Analysis of ECJ’s case law and Commission’s administrative practice in cases Lundbeck, Johnson & Johnson and Servier
The present article analyses the compatibility of pay-for-delay agreements with Article 101 of the Treaty on the Functioning of the European Union, in light of several recent cases before the European Commission and the General Court, namely Lundbeck, Johnson & Johnson, and Servier. These commercial agreements, also known as reverse payment patent settlements, are characterized by a value transfer from the original pharmaceutical patent rights holder to а generic company, which results in a delay in the ladder’s market entry.
The European Commission first examined pay-for-delay agreements following several tip-offs from national competition authorities which lead to its Pharmaceutical Sector Inquiry in 2009. The sector inquiry constituted an annual patent settlements monitoring exercise which helped initiate proceedings against a number of pharmaceutical companies, imposing fines totaling over €580 million.
In September 2016, the General Court confirmed the decision of the Commission against Lundbeck, holding that the generic undertakings involved in the pay-for-delay agreements were potential competitors of the originator company and that such agreements constituted restrictions of competition by their very object. The seminal decision of the court adds strength to the arguments used by the Commission in its ongoing pay-for-delay investigations, providing a somewhat coherent legal framework for the assessment of such anticompetitive practices.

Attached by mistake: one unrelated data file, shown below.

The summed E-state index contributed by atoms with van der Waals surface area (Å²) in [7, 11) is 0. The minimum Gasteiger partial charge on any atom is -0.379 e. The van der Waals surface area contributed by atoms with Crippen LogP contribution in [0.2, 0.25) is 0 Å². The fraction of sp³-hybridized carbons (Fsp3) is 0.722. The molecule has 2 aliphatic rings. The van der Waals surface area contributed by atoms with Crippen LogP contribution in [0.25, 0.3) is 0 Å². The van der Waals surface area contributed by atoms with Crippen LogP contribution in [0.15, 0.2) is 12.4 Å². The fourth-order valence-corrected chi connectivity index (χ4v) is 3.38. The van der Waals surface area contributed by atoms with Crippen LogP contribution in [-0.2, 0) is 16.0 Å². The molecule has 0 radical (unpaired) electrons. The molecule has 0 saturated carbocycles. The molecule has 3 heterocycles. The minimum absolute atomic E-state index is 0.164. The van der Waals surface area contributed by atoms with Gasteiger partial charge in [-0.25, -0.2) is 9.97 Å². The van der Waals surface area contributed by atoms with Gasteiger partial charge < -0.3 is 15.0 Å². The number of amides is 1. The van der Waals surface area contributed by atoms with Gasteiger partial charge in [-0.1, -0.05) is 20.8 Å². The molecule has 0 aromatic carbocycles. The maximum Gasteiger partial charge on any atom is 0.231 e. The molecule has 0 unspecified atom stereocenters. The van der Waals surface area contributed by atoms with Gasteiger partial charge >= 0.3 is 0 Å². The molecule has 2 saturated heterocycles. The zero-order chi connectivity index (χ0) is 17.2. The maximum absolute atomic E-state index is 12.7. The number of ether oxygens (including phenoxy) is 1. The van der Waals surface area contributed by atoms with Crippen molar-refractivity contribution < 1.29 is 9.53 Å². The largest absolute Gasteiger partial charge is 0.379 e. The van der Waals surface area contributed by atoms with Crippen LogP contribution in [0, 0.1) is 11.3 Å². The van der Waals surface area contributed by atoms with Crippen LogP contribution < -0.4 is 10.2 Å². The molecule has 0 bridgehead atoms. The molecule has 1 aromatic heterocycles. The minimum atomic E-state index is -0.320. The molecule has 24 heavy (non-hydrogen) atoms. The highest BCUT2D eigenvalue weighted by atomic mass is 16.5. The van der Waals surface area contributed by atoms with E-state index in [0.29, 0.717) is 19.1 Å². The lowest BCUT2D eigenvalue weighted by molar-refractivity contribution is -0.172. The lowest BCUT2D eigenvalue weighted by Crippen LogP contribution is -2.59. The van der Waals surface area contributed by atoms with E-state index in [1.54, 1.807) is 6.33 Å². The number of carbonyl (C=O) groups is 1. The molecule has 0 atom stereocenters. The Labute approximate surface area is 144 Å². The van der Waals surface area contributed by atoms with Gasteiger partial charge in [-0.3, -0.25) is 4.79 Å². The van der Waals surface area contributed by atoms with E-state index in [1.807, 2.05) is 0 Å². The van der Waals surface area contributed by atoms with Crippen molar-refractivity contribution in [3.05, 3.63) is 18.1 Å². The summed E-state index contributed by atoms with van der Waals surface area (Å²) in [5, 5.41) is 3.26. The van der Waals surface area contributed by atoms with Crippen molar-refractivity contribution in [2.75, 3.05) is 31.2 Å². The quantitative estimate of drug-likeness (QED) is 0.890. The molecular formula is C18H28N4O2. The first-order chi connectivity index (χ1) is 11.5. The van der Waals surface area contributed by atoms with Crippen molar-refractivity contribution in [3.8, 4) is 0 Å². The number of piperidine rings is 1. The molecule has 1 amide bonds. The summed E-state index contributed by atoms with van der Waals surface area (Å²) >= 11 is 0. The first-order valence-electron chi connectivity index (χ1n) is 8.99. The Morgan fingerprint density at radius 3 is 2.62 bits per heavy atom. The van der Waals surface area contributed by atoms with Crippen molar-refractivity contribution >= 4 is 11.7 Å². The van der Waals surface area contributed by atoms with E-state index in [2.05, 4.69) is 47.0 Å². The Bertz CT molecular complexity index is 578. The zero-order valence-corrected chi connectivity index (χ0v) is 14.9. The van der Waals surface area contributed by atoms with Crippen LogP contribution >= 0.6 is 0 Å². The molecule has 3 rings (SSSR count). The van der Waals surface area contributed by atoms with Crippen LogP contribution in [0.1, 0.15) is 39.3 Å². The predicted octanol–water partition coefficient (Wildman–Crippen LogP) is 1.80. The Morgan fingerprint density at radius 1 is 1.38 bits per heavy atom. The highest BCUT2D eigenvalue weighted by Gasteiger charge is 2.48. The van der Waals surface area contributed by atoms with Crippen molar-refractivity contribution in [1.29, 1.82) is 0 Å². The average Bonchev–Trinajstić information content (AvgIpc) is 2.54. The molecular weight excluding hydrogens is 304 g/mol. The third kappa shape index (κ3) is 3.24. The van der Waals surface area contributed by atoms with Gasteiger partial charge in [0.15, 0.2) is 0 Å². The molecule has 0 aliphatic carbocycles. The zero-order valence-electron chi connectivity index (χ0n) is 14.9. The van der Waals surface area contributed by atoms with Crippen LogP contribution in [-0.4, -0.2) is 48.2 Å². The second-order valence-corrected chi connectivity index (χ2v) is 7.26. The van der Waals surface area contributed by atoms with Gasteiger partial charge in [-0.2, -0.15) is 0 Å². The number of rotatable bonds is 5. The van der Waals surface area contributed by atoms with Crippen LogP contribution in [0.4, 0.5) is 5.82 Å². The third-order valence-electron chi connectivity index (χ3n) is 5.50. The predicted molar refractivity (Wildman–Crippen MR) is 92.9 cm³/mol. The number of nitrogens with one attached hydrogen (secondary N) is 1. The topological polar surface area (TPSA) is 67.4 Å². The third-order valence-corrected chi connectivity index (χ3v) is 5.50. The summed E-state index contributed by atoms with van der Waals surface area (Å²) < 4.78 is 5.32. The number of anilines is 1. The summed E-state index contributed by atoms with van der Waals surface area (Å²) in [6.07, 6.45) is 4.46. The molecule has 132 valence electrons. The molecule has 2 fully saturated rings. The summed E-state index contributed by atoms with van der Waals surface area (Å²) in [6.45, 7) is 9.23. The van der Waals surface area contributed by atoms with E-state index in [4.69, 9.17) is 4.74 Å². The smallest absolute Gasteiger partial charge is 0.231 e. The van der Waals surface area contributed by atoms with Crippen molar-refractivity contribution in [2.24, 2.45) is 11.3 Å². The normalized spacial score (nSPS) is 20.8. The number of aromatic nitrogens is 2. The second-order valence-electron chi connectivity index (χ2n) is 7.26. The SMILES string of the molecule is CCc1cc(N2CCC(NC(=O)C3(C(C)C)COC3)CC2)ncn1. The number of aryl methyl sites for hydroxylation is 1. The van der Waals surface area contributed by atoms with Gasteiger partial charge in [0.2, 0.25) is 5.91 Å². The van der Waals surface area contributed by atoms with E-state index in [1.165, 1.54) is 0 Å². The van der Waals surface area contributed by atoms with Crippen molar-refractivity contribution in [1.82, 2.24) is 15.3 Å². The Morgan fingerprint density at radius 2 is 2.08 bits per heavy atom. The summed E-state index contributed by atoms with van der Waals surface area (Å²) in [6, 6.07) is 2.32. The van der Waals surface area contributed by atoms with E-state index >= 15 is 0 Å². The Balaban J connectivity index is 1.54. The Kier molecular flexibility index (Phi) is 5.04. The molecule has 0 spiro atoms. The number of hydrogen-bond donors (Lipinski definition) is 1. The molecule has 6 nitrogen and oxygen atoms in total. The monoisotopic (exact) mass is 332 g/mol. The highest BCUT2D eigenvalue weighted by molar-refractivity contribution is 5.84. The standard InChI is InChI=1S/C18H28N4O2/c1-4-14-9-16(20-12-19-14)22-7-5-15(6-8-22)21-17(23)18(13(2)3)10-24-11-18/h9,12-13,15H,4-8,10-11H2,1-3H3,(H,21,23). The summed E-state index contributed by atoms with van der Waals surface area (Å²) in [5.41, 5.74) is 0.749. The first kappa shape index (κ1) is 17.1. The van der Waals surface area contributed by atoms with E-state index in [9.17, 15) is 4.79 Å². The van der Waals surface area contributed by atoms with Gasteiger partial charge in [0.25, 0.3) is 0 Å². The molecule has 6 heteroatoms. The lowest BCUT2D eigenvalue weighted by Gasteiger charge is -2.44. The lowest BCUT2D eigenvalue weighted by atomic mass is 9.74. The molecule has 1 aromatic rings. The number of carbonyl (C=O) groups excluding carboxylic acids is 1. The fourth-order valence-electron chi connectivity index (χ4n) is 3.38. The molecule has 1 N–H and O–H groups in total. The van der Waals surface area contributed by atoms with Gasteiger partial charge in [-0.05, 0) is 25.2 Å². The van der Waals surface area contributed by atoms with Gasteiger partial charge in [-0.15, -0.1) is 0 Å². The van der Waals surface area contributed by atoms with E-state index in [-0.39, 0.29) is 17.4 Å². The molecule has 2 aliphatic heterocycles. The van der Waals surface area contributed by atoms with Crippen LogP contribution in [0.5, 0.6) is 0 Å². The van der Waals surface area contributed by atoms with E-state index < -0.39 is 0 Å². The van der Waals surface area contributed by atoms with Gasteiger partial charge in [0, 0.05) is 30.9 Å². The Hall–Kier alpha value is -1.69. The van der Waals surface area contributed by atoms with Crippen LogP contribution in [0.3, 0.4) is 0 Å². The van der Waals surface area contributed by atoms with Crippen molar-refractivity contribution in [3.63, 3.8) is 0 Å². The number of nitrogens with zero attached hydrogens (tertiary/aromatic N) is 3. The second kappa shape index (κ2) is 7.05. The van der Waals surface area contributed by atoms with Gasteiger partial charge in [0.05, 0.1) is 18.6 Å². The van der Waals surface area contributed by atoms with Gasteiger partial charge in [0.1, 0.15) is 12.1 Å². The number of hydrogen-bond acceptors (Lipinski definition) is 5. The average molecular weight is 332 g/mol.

However, significant uncertainty remains as the General Court’s Lundbeck ruling is subject to an appeal before the Court, the Servier Commission decision is on appeal before the General Court and the TEVA case is still in the making, as the statement of objections has been sent in July 2017 and a decision, which may be subject to an appeal before the General Court itself, is expected to be rendered in late 2018. As most of the infringements in the said cases bear numerous similarities, the body of precedents in this area of law has the potential to be harmonized in the following two to three years’ time at the earliest.
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 Dimitar Manolchev, LL.M. (Bruges, London), LL.B. (Strasbourg, Birmingham). Legal consultant – EU competition law, White & Case LLP (Paris).